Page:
Throughout the 17th century, the church and monastery were destroyed and burned several times. In 1667, the Warsaw Seimas noted that the Kaunas Bernardine Church, monastery and all estates were severely devastated and burned during the Russian occupation of the mid-17th century. As such, the nuns were exempt from paying taxes for four years so they could repair the church and monastery.
The Bernardine Monastery was closed in 1864 and the sisters were transferred to the Kaunas and Kražiai Benedictine monasteries. The seminary of priests of the Žemaitija Diocese took over the free premises of the monastery. The Church of the Holy Trinity was transferred to the parish. In 1929, architect Vaclovas Michnevičius led a project to add two more floors to the western part of the monastery. In 1933, the complex of buildings was supplemented by an administrative building of the seminary designed by Karolis Reisonas. Between 1938 and 1948, the Salesian congregation inhabited the complex and in 1963, the church was closed for a decade before reopening as a seminary of Kaunas priests.
Northern European Mannerism has a strong influence on the architecture of the monastery’s living quarters. The surviving old monastery palace has a number of authentic architectural elements: interesting Baroque wall paintings have survived under the stucco, and valuable fragments of Gothic architecture have been unveiled on the facades. The natural elements of the closed, isolated ensemble are also preserved.
As early as 1595, the nuns bought a brick house from the Burgomaster Panusas Špilenas near the square. Construction of the Bernardine Monastery followed throughout the 1590s on a plot filled with Gothic townhouses and the entire ensemble of monastery buildings with the church was formed in the mid-17th century. Both blocks were separated by the small Neris Street, which went from the Town Hall Square to the castle. However, at the beginning of the 17th century, construction of the monastery stopped. Later, the above-mentioned building was connected to the Church of the Holy Trinity. Today, the Gothic masonry wall that makes up the western facade of the church is still visible.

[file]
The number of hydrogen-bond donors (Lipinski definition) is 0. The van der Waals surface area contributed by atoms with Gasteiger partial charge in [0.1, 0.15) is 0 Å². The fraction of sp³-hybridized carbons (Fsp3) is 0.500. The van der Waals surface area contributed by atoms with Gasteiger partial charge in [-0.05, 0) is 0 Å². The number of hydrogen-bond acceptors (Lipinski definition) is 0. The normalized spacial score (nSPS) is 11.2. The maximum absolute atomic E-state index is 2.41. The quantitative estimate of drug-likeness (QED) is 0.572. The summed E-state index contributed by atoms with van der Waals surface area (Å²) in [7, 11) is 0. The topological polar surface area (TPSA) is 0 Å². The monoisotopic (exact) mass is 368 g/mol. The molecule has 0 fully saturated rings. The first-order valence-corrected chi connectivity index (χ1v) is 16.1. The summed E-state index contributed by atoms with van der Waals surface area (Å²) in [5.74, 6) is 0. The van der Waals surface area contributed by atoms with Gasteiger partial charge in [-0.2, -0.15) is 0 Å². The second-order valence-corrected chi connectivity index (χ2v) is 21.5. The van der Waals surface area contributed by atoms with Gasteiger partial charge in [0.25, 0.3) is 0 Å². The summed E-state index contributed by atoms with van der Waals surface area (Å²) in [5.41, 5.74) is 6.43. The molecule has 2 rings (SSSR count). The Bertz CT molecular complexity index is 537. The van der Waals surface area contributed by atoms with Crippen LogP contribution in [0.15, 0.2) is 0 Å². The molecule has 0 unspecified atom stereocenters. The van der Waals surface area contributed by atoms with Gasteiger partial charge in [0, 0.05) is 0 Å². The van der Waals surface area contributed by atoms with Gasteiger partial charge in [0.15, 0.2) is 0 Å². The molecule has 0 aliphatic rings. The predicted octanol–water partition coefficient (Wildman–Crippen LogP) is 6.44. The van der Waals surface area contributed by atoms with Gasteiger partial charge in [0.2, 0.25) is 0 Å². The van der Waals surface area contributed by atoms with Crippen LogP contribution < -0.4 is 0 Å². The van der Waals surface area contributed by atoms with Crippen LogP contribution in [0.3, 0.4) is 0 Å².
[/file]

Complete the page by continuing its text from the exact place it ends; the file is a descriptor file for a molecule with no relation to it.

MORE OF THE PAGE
When Lithuania converted to Christianity in the first decades of the 15th century, foreign priests were the ones primarily responsible for pastoral work in the country. Radical changes took place in 1563, when it was decided that seminaries would be established near all the cathedrals and metropolitan churches to prepare men determined to become priests.
The priest Antanas Baranauskas awoke the national consciousness of the Lithuanian clergy at the seminary when he started teaching in Lithuanian. The history of the country unknowingly developed within this self-awareness. During the holidays, the clergy distributed the Lithuanian press and in 1884, the clergy began publishing the newspaper Lietuva, but the seminary suspended its publication after three or four issues. The seminary finally became fully Lithuanian once the clergyman Juozas Tumas-Vaižgantas joined it. By 1909, after Jonas Mačiulis-Maironis took over, 139 future priests were studying at the seminary.
The seminary building was occupied by the German army and turned into a military hospital during World War I. After Lithuania regained its independence in 1918, the seminary reopened and had six courses within its first four years of operation. A new seminary building was erected in 1934, and in 1935, a museum of ecclesiastical art was established next to the seminary, for which special premises were built together with the Rectorate.
Guests of the Kaunas Seminary of Priests are welcome on both weekdays and weekends.